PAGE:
We need to help our kids avoid a Boomer Bust.
On the last night of 2010, after the ball fell in Times Square, toasting the New Year, a couple I’ve known for decades looked pretty glum. “Why are these people celebrating?” my friend—let’s call him Jim—wondered as he looked over at the bright, smiling, cheering, mostly young faces on TV. “We’re all just another year closer to being dead.”
“Come on,” I said, the anthropologist in me stirring. “This is one of the great rituals of the modern world. We dance, we make noise, we even sing Auld Lang Syne even though nobody knows what it means. Okay, there’s a counterphobic aspect to it—we celebrate partly because we know what you said. But we’re also toasting the joys of a pretty good year behind us, and hoping for a better one ahead.”
But their Grinchy assault on New Year’s Eve continued, despite the fact that they are among the most successful humans on the planet-both award-winners in their respective professions, with two attractive, successful kids—one happily married, one soon to be-and all the comforts of upper-middle-class life. Then Jim said something about how a great generation is passing.
I thought he meant The Greatest Generation-that of our parents, who slogged through the Great Depression, defeated Fascism, held Communism at bay and at last brought it down without triggering nuclear war, and still had the strength and optimism to raise a bunch of ungrateful brats, namely us. To the extent that it’s measureable, their suffering and sacrifice in depression, war, and political threats was far, far greater than ours.
“I’m tired of hearing about the so-called ‘Greatest Generation.’ We accomplished more than they did.” Jim was referring to rights for minorities and women, but those trends began in the forties and fifties, and our (okay, impressive) advances built on theirs. Yet, in those few minutes after midnight, as the first official Baby Boomers turned 65 (the last ones will do that twenty years from now), a pall of gloom hung over our whole generation.
According to a Pew Research Center survey, Boomers are more dissatisfied (at 80 percent!) than any other age group, even the elderly. Dissatisfaction among Millennials (18-29), hit far harder by unemployment, is only 60 percent. Yet we Boomers seem to think we’ve suffered most from the Great Recession, and we’re the most likely to think that our standard of living is lower than that of our parents.
The reality is we’ve been living high off the hog all our self-absorbed lives, borrowing relentlessly against our children’s future. Our parents handed us a national debt equal to 28 percent of GDP; we’re handing our kids a debt proportionally more than double that, at 62 percent of current GDP. And we’re not stopping any time soon: Boomers are more likely than other adults to oppose raising the age for Social Security benefits or taxing high-end health insurance benefits.
We lost money in the recent crisis, so we may have to postpone retirement. O dreadful news! Social Security was slated to start at 65 when people only lived a few years after that, and many were already feeble. Today 65 is the new 50 and, with Medicare paying the doctor’s bills and Social Security paying the rent, we can expect to live a couple of decades at our kids’ expense. Would it really break our hearts to start at 67, so our kids can have a good life as well?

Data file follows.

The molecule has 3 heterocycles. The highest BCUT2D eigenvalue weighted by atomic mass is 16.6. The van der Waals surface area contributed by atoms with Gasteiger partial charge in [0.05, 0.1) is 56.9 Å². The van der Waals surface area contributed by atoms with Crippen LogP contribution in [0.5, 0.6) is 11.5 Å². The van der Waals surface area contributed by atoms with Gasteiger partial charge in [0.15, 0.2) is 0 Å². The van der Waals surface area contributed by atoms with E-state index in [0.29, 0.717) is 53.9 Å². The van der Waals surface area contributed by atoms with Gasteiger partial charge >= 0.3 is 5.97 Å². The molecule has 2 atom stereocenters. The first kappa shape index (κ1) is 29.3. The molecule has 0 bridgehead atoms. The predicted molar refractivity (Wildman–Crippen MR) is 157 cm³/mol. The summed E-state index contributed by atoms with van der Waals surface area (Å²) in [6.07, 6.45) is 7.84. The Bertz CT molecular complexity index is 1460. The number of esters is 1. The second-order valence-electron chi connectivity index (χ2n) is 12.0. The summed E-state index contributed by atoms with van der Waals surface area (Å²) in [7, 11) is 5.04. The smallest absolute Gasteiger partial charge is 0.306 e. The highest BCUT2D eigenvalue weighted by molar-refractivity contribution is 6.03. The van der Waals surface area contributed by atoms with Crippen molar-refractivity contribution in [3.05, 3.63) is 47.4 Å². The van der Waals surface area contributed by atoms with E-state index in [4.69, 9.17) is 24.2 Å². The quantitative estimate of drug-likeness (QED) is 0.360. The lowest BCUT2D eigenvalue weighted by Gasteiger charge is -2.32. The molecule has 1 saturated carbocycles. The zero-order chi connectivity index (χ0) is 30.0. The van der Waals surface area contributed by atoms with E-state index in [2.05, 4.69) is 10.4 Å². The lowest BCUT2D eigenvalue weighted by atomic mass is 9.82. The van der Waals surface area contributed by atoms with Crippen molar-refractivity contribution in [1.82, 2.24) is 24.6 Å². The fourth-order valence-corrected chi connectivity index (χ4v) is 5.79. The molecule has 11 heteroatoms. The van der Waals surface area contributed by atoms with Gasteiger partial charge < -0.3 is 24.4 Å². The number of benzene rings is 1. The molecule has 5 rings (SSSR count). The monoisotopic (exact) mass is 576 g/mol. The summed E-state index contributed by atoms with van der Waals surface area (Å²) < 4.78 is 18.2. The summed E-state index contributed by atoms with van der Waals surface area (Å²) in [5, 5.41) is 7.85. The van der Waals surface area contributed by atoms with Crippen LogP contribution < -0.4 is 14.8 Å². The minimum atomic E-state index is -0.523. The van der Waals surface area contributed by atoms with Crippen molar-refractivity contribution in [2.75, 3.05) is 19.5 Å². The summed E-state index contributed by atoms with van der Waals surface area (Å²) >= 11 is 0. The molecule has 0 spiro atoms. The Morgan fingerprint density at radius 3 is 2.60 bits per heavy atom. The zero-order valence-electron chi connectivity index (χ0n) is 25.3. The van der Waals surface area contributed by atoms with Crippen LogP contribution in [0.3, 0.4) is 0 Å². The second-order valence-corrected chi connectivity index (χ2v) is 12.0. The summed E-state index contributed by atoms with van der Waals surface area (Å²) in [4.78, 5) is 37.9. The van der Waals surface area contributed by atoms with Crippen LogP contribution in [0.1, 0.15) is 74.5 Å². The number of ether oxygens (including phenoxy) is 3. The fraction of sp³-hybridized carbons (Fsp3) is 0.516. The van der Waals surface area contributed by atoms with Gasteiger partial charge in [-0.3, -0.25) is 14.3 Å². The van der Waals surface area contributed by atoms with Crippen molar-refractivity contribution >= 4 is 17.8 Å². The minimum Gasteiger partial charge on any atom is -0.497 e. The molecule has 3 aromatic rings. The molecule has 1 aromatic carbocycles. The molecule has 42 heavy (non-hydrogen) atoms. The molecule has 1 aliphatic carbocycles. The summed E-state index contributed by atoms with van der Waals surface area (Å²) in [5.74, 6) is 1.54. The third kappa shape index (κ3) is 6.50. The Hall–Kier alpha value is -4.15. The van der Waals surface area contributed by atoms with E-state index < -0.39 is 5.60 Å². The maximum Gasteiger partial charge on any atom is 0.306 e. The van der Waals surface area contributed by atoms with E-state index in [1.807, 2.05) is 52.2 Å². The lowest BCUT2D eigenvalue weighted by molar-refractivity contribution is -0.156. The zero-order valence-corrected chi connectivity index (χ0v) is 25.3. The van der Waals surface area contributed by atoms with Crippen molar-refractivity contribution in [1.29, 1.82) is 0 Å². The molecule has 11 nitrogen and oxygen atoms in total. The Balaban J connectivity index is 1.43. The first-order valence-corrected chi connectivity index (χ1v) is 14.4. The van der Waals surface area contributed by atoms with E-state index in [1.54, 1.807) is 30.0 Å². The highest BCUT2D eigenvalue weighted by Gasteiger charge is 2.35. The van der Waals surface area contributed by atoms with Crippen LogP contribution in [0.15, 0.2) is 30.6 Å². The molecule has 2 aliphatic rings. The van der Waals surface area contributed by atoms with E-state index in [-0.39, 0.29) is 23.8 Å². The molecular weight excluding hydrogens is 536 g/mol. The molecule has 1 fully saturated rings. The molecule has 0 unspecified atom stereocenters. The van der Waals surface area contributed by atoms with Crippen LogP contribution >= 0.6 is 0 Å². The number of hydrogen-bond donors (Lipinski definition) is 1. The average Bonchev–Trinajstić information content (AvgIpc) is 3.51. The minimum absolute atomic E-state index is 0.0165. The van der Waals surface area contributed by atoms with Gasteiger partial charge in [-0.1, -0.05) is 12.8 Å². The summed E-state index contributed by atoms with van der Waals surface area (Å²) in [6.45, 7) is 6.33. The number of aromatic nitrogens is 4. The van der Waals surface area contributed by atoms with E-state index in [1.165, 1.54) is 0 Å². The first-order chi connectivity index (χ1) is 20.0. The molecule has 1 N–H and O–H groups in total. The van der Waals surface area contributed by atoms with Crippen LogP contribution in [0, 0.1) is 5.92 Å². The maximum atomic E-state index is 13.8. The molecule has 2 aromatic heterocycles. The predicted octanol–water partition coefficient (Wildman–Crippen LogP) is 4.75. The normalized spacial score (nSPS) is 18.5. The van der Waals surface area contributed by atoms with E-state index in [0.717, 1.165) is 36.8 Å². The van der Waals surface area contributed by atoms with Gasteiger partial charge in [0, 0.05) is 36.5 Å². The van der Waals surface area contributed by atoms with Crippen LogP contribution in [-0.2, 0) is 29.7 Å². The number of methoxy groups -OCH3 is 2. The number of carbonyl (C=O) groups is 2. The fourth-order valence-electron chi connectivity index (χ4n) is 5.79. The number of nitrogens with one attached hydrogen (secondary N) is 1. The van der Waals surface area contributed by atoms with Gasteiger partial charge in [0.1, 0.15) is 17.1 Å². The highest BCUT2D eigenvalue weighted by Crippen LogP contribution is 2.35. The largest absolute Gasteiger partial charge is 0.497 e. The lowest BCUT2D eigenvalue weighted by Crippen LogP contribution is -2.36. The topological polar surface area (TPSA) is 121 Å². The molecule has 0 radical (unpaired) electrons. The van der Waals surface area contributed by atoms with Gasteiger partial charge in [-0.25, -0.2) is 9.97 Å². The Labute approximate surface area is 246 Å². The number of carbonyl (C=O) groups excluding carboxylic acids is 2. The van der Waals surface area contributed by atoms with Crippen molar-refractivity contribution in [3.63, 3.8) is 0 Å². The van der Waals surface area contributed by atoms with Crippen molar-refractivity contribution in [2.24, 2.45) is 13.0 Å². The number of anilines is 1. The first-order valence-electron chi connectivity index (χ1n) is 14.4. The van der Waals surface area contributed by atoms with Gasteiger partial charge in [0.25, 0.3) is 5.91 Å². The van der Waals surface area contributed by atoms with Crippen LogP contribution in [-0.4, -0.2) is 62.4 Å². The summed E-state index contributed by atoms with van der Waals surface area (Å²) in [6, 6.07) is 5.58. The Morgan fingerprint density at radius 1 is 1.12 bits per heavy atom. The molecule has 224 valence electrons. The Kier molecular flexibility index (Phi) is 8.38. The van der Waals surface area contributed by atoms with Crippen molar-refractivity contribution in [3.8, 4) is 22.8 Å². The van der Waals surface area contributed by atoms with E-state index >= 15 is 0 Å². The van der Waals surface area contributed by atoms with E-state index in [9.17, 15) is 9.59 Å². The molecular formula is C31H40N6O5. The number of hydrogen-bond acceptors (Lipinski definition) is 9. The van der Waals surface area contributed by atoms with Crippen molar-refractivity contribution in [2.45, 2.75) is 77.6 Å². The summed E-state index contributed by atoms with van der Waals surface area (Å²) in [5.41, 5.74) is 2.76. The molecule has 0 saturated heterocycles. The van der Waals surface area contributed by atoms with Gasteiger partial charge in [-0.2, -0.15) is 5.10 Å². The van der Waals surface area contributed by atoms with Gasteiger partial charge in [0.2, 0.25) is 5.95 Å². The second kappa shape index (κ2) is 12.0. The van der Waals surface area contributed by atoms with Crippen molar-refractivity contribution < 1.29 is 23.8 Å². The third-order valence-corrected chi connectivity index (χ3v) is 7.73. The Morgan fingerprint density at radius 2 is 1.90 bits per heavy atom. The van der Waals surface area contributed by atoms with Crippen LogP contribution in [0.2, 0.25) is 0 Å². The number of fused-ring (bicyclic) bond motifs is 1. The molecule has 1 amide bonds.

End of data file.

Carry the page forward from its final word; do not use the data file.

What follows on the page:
We are eating their seed corn and whining all the way. The Boomer Bust will come crashing down on them and their kids, and they will look back and curse our selfishness, just as we look back, and if we are honest, thank The Greatest Generation for their sacrifices. I’m one of the ones who will turn 65 this calendar year, so like the other first-year Boomers, I had what I call my Beatles birthday last year—you know, “Will you still need me, will you still feed me, when I’m 64?”
Most Boomers reaching 64, will be able to answer yes to those questions. Of course, those who have lost jobs or homes in this crisis are experiencing disaster at a very awkward time of life. But that is not most of us. On the whole, life has been good to Boomers, and we need to appreciate it. Do I have bad moments in the middle of the night, thinking about my losses-physical, economic, and worst of all in unfulfilled dreams? Sure, and so did all generations before ours. But they sucked it up, and so can we.
Last night I went to the 60th birthday party of another friend. The poor guy’s face was the very picture of Boomer Gloom. I told him life begins at 60, which is a gross exaggeration, but it’s no lie to repeat the cliché: This is the first day of the rest of your life. What’s the alternative? Walking around with a frown on our face for whatever time we have left? Spreading debt and regret to younger generations?
Get over it. Put a smile on your face and a hand on the shoulder of someone younger. Give them a little push forward and let them know that life is good, that when they get older it can still be good. Let’s put an end to Boomer Doom and Gloom. As one of the oldest of that privileged and successful generation, that’s the advice I have for everyone in it, starting with myself.
Note: By invitation, I’ve started a blog on the Psychology Today website, and my latest post can be read there or here, although different comments may be posted there.